The Yes on 401 campaign kicked off its campaign Thursday to change the city charter this November with a diverse coalition backing the initiative, ranging from business leaders to unions and Democrats to tea party members.
The four charter changes call for making the council a full-time job, with pay indexed to that of the Pima County Board of Supervisors. Council members now make $24,000 a year, with the mayor making $42,000. The change would bump pay to $61,280 for council members and to $76,600 for the mayor.
In addition, the proposed charter changes would give the mayor more powers, eliminate civil-service protection for department heads and their deputies, and shift the city election calendar so all council members would run in the same year, beginning in 2013.
But on Thursday the campaign had a few missteps, as two of the four co-chairs of the yes campaign told the crowd that the ballot measure would do things that in fact it would not do.
El Charro owner Carlotta Flores said the measure would put all the council offices under one roof at City Hall. However, the ballot measure says no such thing, which press conference moderator Lisa Lovallo later acknowledged.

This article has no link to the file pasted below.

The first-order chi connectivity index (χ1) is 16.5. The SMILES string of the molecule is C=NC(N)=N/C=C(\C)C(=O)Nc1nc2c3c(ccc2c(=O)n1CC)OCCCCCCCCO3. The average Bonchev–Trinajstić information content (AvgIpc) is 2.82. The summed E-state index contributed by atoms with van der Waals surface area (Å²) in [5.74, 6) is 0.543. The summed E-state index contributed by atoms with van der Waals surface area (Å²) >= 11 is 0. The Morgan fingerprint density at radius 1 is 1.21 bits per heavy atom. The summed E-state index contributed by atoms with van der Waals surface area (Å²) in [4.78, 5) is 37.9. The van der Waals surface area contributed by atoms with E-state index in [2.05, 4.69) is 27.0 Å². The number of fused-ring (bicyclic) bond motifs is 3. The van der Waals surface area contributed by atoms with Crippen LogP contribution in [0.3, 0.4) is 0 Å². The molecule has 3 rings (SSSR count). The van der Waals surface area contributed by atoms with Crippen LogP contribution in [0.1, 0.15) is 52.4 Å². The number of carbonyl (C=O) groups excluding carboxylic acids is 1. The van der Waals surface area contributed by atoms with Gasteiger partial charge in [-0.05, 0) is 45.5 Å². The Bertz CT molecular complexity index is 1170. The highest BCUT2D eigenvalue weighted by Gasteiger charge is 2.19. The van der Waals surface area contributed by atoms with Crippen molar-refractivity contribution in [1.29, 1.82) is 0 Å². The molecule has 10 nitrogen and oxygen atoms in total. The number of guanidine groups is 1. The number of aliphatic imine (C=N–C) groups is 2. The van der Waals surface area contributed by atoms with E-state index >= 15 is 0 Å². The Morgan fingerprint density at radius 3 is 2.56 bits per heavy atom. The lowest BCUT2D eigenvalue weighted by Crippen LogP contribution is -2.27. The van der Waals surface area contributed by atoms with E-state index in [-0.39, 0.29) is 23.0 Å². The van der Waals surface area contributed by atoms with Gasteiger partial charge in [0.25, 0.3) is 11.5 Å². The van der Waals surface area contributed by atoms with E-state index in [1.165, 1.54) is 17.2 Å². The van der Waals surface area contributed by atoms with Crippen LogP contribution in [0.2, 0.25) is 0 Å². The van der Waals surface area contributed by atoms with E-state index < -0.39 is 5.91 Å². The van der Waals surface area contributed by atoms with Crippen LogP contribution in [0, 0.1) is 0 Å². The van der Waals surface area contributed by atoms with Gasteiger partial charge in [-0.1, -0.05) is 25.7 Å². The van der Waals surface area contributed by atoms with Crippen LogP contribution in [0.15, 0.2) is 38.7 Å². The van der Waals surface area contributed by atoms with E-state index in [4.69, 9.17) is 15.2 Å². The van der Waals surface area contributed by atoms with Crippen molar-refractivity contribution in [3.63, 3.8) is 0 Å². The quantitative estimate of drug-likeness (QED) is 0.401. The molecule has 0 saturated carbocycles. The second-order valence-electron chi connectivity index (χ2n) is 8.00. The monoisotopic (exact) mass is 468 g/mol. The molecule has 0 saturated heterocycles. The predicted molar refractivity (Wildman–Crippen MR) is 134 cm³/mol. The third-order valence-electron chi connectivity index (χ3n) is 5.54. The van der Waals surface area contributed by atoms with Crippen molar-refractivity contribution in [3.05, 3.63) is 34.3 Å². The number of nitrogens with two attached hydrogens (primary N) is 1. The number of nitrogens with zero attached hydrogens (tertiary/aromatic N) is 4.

Former University of Arizona President Peter Likins said the measure would save $140,000, but if done right could save $400,000. But the larger number can only happen if the council members fire some of their aides after the measure passes, Lovallo acknowledged.
Lovallo also got into the act, saying the city charter was an 18th century document that needed to be updated for the 21st Century. But the charter was passed in the 1929, which was in the 20th Century. The 18th Century document would have been passed in when Tucson was still the Spanish Presidio de Tucson, or even before that, in the 1700s.
Aside from the mistakes, the event shed light on one campaign tactic that could be used to sidestep the perception that the City Council is dysfunctional. The campaign has made it a policy not to criticize those serving on the City Council, while insisting the city’s system is broken.
When asked how broken, Lovallo cited a survey that showed 80 percent of residents said the city was on the wrong track, while Democratic Party Chairman Jeff Rogers said there have been several “outstanding council people” in the past several years and it’s the system that’s broken, not the people in it.